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My kids have a favorite new show: “Alone.” It’s a reality show where survival experts are dropped off in remote and hardly survivable conditions to compete for prize money, won by the last man standing. (We’re only halfway through season one, so no spoilers, mmm kay?)

It’s perhaps the perfect pandemic viewing — nothing makes me happier to be cooped up in the same four walls for a year than footage of a couple of black bears sniffing around a defenseless man’s tarp while he sleeps.

If you can’t go through the spiritual struggles of solitude and simplicity yourself, I suppose watching someone else do it is the next best thing. There are some gems of spiritual insight on this show. 

For example, one of the players is gabbing to his camera while attempting to construct a boat out of sticks and a tarp. He needs a boat to survive. So he whiddles some sticks and splits some logs and he starts to make one. “I’ve never done this before,” he says, and I laugh. “Goner!” I think from my cozy couch with my bowl of popcorn.

But while he’s doing this seemingly impossible, clearly insane thing, he says something I hadn’t known before. Darwin never said it was the fittest who survived. What Darwin actually said was, “It is not the strongest of the species that survives, it is the one that is the most adaptable to change.”

I hate change. But I have adapted to it in spades this year. We changed up our routine as a family in 2019, moving into a trailer for a year of adventure, and nothing has been quite the same since. We’ve changed locations, changed schools, changed careers, changed goals, changed beliefs. And this year the world around us — the whole world itself — has deeply and irrevocably changed.

It got me thinking about faith. If I’m honest, the combination of isolation from Christian community as I knew it, and the dumpster fire of white American Chrsitinity in the public square, has left me thinking hard about what it means to follow Christ in this culture, in this moment, in the way I have understood that so far. I’ve wondered what it means to adapt to a new landscape of faith, where perhaps I am following Christ in a fundamentally different direction than others who also profess Jesus as their Savior.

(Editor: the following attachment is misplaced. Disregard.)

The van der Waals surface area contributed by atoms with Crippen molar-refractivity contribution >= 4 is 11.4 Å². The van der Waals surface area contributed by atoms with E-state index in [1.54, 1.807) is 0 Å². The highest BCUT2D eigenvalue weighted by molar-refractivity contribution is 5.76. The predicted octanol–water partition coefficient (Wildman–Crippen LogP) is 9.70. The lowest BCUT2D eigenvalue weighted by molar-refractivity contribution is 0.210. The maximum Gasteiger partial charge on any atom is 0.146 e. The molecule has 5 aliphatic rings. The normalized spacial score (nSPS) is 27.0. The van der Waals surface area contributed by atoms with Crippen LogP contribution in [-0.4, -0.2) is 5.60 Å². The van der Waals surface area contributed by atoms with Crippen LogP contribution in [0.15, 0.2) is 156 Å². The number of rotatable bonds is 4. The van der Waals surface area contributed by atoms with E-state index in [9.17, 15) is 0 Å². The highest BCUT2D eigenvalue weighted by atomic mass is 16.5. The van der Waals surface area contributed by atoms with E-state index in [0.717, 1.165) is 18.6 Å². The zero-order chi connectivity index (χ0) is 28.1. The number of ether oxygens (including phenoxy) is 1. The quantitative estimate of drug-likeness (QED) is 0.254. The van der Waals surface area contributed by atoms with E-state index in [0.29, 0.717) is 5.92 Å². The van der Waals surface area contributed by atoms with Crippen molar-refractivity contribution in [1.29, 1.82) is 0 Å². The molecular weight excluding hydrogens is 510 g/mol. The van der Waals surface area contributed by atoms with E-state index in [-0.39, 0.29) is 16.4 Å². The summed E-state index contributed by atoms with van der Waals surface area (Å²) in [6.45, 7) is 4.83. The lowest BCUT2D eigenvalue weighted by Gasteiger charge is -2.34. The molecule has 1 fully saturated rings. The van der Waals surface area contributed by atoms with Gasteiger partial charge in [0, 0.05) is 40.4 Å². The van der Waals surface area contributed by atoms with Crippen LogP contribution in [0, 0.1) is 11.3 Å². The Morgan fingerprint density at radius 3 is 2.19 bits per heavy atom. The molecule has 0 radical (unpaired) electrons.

So far, it hasn’t been the strongest who have survived alone in the wilderness on our reality show. It’s been the guys who build boats out of sticks. So maybe taking a nod from Darwin isn’t the worst idea for surviving this strange season in the life of the church, either. Perhaps it will not be the strongest among us — the most sure, the most adamant — who will prove to weather this storm the best. I guess I’d like to think so, since I’ve never fancied myself particularly strong. 

So here’s to a scrappy faith. A curious faith. A faith that doesn’t need to hold on with a white-knuckled grip to every old thing that used to feel true. Here’s to surviving this moment. Here’s to adapting.

Here’s to building a boat with what we’ve got. 

“See, I am doing a new thing! Now it springs up; do you not perceive it? I am making a way in the wilderness and streams in the wasteland.” (Isaiah 43:19)

Photo by Ahmed Zayan on Unsplash 

Kate Kooyman

Rev. Kate Kooyman is a minister of the Reformed Church in America who lives in Grand Rapids, Michigan.


  • Kathryn VanRees says:

    One of your best!! Thank you, Kate! 🎄

  • Daniel J Meeter says:

    This has been true for my wife and myself since I retired in June. And sometimes it’s kind of lonely, and we now live in a place we never would have chosen for ourselves and are having to adapt to changes we never would have wanted. We can do it, mostly through the creative enterprise of my wife. But my honour goes out to those pastors who are serving congregations, who have to get whole congregations into the flimsy rafts they are building, especially when they’re asked, “Where are we going?” and they have to answer, “I don’t exactly know!” I doubt that I would be up to it.

  • Carol Sybenga says:

    Thanks so much Kate! Just what I needed to read this morning. Still working on that new landscape of faith, but the Isaiah 43:19 passage, which has deep meaning for me, gives me hope.

  • Karen Schuitema says:

    “Here’s to a scrappy faith. A curious faith”…yes!!
    You put words to my thoughts, Kate! Thank you.

  • John Kleinheksel says:

    Hi Kate,
    It seems we’re all in the wilderness, wondering if we’ll make it to “the Promised Land.”
    It will have to be “new” all right. The old is dying, and we with it. When you plant the seed, what comes from it is totally different (I Cor. 15).
    To a new birth. At Advent/Christmas

  • Norm Heersi says:

    “Great is thy faithfulness,
    Oh God my Father.
    Morning by morning new mercies I see.
    Thou changest not, thy compasions they fail not……

  • Jim Payton says:

    This is golden. You have put into words what so many of us are experiencing … fearing … hoping for. And yes, entering into an uncharted way of being church in a strange new landscape. I especially resonated to this: “So here’s to a scrappy faith. A curious faith. A faith that doesn’t need to hold on with a white-knuckled grip to every old thing that used to feel true. Here’s to surviving this moment. Here’s to adapting.” Thank you.

  • Debra K Rienstra says:

    I think you’ve offered a fresh new definition of refugia faith!

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